Treasury yields may not be the most interesting subject on the planet, but they are critically important. As you saw the last week, they are also closely connected with Federal Reserve interest rate decisions.
When the Fed did not show any apparent intent to change its course on the planned additional upcoming interest rate hikes (even with upheaval and volatility in the global equities and bond markets), this caused the Two Year Treasury yields to spike to their greatest level dating back to June of 2008. That is the same mid-2008 when the Global Financial Crisis and Great Recession were rapidly unfolding. It is an ominous warning, and one that you can not take lightly.
This latest run in the critical government Treasury yields started when the Fed Open Market Committee chose to unanimously maintain their key federal funds rate within the band of from two to two and a quarter percent. Markets saw this much coming, yet they also nervously anticipate that the American central bank will raise interest rates by another quarter point at the December end of 2018 meeting.
The Fed kept their accompanying policy statement identical to the previous one. Yet the market ran up the interest rates on Two Year Treasuries in particular anyway.
Granted Jerome Powell and company at the Fed are valiantly trying to stop the American economy from “overheating.”¬† Yet what they are also doing is massively increasing the costs on financing future debt and existing debts which will have to be rolled forward by corporate America and the federal government. At one point, the Ten Year Treasury benchmark notes jumped to 3.239 percent, and the Two Year Treasuries kept their ten year high of 2.973 percent.
A Wells Fargo Strategist Schumacher expressed his opinion regarding the Fed ignoring the market volatility:
“If you think back to the beginning of the year, the Fed wasn’t concerned about a 10 percent drop in two weeks…”
In other words, it will take some serious economic turmoil to derail Jerome Powell and his Federal Reserve from their intended course of continuing interest rate increases. Meanwhile, this chart shows how the 10 Year Treasury yield continues its steady march higher:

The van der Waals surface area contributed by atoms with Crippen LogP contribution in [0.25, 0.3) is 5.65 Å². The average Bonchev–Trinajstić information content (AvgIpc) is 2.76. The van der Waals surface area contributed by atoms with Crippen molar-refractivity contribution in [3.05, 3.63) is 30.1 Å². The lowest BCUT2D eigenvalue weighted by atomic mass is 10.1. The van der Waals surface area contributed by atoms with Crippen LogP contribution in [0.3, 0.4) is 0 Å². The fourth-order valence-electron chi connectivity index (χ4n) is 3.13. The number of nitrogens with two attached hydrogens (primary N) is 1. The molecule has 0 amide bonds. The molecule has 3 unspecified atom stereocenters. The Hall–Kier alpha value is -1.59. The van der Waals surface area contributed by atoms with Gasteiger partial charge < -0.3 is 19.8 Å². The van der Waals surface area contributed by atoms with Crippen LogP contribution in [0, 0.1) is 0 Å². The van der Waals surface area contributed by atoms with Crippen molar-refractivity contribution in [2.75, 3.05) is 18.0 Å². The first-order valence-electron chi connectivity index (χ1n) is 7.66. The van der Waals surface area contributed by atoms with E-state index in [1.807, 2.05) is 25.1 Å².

There are a number of consequences for these ratcheting higher Treasury yields that will cause real economic consequences and pain for the country. Mortgage rates famously follow 10 Year Treasury yields. This is why 30 year fixed rate mortgages have climbed to 4.15 percent from 4.04 percent at the conclusion of 2017. It explains why long-booming housing prices are beginning to reverse their course.
There are other dark sides to the tightening policies of the American central bank. Since bond prices fall when their yields rise, and there are now more Treasuries in the bond markets than ever, it is becoming a vicious cycle. The serious and troubling question remains: Who will purchase the massive quantities of U.S. federal debt?
For 2018, Treasury intends to finish auctioning $1.4 trillion in new debt. They freely admit that the rate of their borrowing is only going to increase in the coming few years. Yet all three of the largest buyers of American government bonds are not buying.
The Chinese and Japanese are the biggest foreign buyers of these bonds by far. Each of the two countries are now net sellers of the federal government’s debt. With the Federal Reserve reversing its long-time quantitative easing in a tightening maneuver, they are also dropping bonds from their bloated balance sheet of around¬ $4 trillion.
It explains how there is now a Treasury market glut as the big three customers are sidelined or actually selling their federal government bond holdings now. This means that interest rates will have to continue rising in order to attract Treasuries’ buyers. With the economy founded on a towering mountain of debt, it is an ominous sign and a clear warning bell for anyone who is objectively listening.
Is Your Retirement Portfolio Prepared for the Relentless March Higher of U.S. Treasuries’ Yields?
The U.S. federal government is going to pay an increasingly large share of its available budget on servicing the now over¬ $21 trillion in racked up debt ironically because of these self-inflicted wounds of raising their own interest rates. Within the next five to ten years, this debt service interest will equal all of the non-discretionary budget spending. This is why you must invest in some gold for your retirement portfolio. The yellow metal is unique with its thousands of years of history as the ultimate safe haven asset that investors and individuals turn to in times of geopolitical trouble and economic chaos.
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